The Illustrious Dead is well written and completely absorbing, but somewhere along the line I missed the thesis of typhus being responsible for all of...moreThe Illustrious Dead is well written and completely absorbing, but somewhere along the line I missed the thesis of typhus being responsible for all of the devastation that was wrought. The author even says at one point that Napoleon seemed bored and tired during his Russian campaign, so I sort of had difficulty buying his later assertion that typhus changed the course of world history forever, Russian Revolution wouldn't have happened in the same way, France would still be in charge, etc etc. This is actually a better account of Napoleon's Russian ambitions in general, with a little typhus thrown in. The historical background of the disease and epilogue about how it was studied and used later were interesting, but it seemed strange to play it up as the book's main premise without getting into more detail, aside from disease symptoms and glimpses into army hospitals. Otherwise it's a really interesting read, it just might be a little disappointing depending on how strongly you were in it for the typhus.(less)
This book is hilarious and lively and quirky. It's not a deep analysis of immigration and cultural relations in postwar Germany with respect to the fo...moreThis book is hilarious and lively and quirky. It's not a deep analysis of immigration and cultural relations in postwar Germany with respect to the former USSR, it's just a bunch of lighthearted stories and observations from the various paths taken by the author. It would take concentrated effort not to enjoy it.(less)
It's written in a really interesting, whimsical style - an unusual and welcome difference from other history type books. The author digs through a ton...moreIt's written in a really interesting, whimsical style - an unusual and welcome difference from other history type books. The author digs through a ton of old diaries and letters and words scratched on windows and fragments of poems and uses it all to create amazing pictures of the family, their close friends and advisors, their captors and murderers, and the Russia of the time. The entire book is very compelling, and somehow has the effect of seeming both completely comprehensive and making you want to read everything else on the subject.(less)
I ended up so disappointed with this book. The beginning was so excellent, just reading his well-written introduction to Siberia was so exciting and I...moreI ended up so disappointed with this book. The beginning was so excellent, just reading his well-written introduction to Siberia was so exciting and I couldn't wait to get through the book. I wasn't expecting anything wild or adventurous, I get it that he is a journalist and was sort of just exploring and seeing what he could see. But I came away from it with a better impression of how difficult and disappointing certain aspects of his travels were, as opposed to anything more informative or journalistic. More often than not his tone seemed whiny. At times he seemed downright ungrateful and rude toward his various hosts and people who helped significantly during his trips. He talked so much about things breaking down, not working, etc, and I understand that these things happen when traveling, but it was almost as if the rest of the experience was lost in light of emphasis on these occurrences. I know it's possible to still tell good stories while leaving out tedious details about minutia that aren't even interesting anecdotally. He definitely has the ability to do this, and demonstrates it multiple times, and is especially brilliant when he weaves in fascinating historical details as well. But I wish he would have left out the complaining. Maybe for others it made the account seem honest and realistic, but it increasingly made him unlikable for me.(less)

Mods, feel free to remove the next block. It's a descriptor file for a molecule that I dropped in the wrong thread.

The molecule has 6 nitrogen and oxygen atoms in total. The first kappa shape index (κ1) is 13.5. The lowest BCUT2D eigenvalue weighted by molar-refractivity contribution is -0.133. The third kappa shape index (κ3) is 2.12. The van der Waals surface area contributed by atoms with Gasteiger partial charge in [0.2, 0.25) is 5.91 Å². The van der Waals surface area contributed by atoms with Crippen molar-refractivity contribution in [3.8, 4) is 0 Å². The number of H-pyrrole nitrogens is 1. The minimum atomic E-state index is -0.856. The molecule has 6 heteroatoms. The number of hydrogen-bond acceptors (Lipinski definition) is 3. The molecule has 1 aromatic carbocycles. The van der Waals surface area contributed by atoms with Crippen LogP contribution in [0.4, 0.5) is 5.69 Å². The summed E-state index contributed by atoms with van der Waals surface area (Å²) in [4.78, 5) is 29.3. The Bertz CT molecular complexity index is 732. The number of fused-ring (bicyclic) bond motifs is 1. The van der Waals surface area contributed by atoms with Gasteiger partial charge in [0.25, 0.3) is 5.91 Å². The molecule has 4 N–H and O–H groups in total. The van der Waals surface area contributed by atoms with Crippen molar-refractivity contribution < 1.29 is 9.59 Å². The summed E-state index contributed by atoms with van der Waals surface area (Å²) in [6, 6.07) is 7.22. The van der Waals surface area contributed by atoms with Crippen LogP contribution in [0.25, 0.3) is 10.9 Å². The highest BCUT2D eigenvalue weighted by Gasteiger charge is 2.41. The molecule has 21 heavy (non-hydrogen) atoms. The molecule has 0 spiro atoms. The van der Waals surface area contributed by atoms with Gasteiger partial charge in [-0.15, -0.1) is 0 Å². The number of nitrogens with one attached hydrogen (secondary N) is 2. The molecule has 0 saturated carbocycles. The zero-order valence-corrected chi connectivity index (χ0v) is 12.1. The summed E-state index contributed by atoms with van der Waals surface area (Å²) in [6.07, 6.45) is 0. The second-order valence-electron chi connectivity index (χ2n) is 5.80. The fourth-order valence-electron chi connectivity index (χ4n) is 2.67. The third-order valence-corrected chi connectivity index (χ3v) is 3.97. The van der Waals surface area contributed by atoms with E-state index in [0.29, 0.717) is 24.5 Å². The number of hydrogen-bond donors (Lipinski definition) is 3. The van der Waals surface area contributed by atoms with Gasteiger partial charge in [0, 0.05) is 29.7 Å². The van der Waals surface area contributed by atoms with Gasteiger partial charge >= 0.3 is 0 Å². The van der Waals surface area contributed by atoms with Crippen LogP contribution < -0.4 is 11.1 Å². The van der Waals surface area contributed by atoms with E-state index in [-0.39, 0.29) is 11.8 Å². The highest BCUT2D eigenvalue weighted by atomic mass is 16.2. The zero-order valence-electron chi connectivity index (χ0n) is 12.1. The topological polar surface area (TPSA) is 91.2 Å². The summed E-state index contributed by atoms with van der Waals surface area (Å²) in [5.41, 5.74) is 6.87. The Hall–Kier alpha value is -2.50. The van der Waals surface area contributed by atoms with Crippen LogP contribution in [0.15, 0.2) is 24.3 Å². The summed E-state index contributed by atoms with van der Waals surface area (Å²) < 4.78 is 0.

It's completely amazing. Even if you're not specifically interested in this history, there's no way you can't love this book. The anecdotes will blow...moreIt's completely amazing. Even if you're not specifically interested in this history, there's no way you can't love this book. The anecdotes will blow your mind. Understanding contemporary Russia is contingent on knowing this history, since Peter turned Russia from an ass backwards wild mess into a civilized world power. Truly amazing, considering what he had to work with. The book really gives you a great concept of his personality (totally crazy, manic, genius) in the greater context of war and expansionism and social politics of the time. The only sections that I felt dragged a bit were those laboriously detailing the Russian war machinations mainly against Sweden. I tried reading them through but ended up skipping; I just found the parts more heavily relating to Peter himself much more interesting. But overall, it's fantastic.(less)